Tom Brady’s legacy is a fluid situation.
Don’t think that Brady has forgotten that on Monday, Jan. 20, 2014 – a day after a 26-16 loss to Denver in the AFC Championship Game – the old argument that stated Peyton Manning was a better quarterback was alive and well.
No one gave a damn that Brady was throwing to the likes of Austin Collie and Matthew Mulligan instead of Rob Gronkowski in that loss. In the aftermath of that game, all the chatter was focused on how Brady and Manning were tied, 2-2, in head-to-head meetings in the playoffs and how Manning was headed to the Super Bowl in New York/New Jersey. All the chatter was focused on how Manning threw for 400 yards, two touchdowns and had a sparkling 118.4 passer rating in the game while Brady threw for just 277 yards, one touchdown and had a rating of 93.9 … meh.
Add in the fact that Brady had a poor outing in the divisional round win over the Colts the previous weekend (13-of-25 for just 198 yards, zero touchdowns and a QB rating of just 78.4) and there was a train of thought that Brady may have lost his “clutch gene.”
Brady won’t be able to break his 2-2 playoff tie with Manning this year (or possibly ever considering No. 18 is iffy to return), but that stat is more or less meaningless right now anyway. Right now, ask just about anyone outside of Denver or Indy as to who the better quarterback is all-time and Brady will garner 90 percent of the vote. We live in a “what have you done for me lately” sports world, after all.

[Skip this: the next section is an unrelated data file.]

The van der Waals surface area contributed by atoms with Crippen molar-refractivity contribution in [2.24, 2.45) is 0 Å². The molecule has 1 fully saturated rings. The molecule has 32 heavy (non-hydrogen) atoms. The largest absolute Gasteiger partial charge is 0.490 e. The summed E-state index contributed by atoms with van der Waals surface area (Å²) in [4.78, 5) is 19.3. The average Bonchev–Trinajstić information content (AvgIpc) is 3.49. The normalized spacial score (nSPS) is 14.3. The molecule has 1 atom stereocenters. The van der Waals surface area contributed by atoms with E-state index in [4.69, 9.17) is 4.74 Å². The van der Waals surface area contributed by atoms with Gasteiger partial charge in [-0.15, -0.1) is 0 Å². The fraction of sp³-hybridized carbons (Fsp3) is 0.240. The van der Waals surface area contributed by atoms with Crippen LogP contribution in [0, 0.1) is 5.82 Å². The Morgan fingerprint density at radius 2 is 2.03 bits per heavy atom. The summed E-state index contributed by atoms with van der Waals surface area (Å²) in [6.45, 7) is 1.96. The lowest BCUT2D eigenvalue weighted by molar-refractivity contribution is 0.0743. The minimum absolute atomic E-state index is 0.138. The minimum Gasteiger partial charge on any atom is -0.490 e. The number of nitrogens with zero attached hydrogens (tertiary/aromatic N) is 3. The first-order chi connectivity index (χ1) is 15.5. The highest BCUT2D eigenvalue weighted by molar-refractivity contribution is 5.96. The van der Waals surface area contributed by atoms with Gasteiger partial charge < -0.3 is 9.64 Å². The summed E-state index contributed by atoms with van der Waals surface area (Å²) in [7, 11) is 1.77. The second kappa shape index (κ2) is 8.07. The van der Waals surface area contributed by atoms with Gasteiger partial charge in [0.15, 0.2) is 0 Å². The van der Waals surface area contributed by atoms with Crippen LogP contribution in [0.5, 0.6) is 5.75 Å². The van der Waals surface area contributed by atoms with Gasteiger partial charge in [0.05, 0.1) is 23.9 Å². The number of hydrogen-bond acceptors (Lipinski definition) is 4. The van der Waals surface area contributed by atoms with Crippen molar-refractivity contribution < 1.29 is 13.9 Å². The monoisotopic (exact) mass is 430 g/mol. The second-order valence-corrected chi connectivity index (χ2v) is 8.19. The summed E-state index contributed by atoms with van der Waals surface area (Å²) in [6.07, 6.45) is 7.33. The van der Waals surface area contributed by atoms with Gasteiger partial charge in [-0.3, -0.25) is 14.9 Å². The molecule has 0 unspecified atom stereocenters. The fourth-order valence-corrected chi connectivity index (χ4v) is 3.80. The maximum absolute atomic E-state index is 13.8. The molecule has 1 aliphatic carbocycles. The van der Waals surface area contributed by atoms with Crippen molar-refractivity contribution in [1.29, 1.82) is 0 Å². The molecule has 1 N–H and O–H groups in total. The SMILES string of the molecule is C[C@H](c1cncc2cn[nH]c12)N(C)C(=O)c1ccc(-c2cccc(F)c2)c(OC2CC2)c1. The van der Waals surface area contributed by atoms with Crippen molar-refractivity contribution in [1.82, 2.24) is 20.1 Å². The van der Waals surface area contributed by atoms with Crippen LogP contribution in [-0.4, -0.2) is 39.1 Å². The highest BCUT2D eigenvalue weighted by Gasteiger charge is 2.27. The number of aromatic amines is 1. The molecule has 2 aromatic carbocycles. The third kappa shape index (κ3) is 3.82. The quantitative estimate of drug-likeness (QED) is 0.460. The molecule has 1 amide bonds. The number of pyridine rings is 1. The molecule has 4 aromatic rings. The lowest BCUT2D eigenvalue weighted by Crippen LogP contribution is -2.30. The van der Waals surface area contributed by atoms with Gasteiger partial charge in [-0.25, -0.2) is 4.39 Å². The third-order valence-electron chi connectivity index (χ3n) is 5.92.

With Manning out of the way, Brady is back to trying to live up to his own early-career postseason success (Brady began his NFL career an unreal 10-0 in the playoffs) and he’s back to chasing the likes of Joe Montana and Terry Bradshaw, both of whom have four Super Bowl rings.
Winning this Sunday’s game over Andrew Luck and the Colts won’t do much in terms of changing Brady’s legacy, even if he throws for 400 yards and posts four touchdowns. Come Monday, off a Patriots win, critics will point to the fact that unlike Montana and Bradshaw, Brady isn’t perfect in the Super Bowl as he has a mediocre 3-2 record. Critics will point to the fact that Brady and the Patriots haven’t won the “big one” in 10 years.
So the talk about Brady’s potential status as the “greatest of all-time” will need to be put on hold until early February. In terms of legacy, only the negative can occur this weekend for No. 12. A loss to the up-and-coming Colts, and the chatter won’t be about Brady’s chase of Bradshaw and Montana. It will be right back to discussions about him holding off Jimmy Garoppolo.
Brady’s football legacy? It’s a day-to-day type of deal.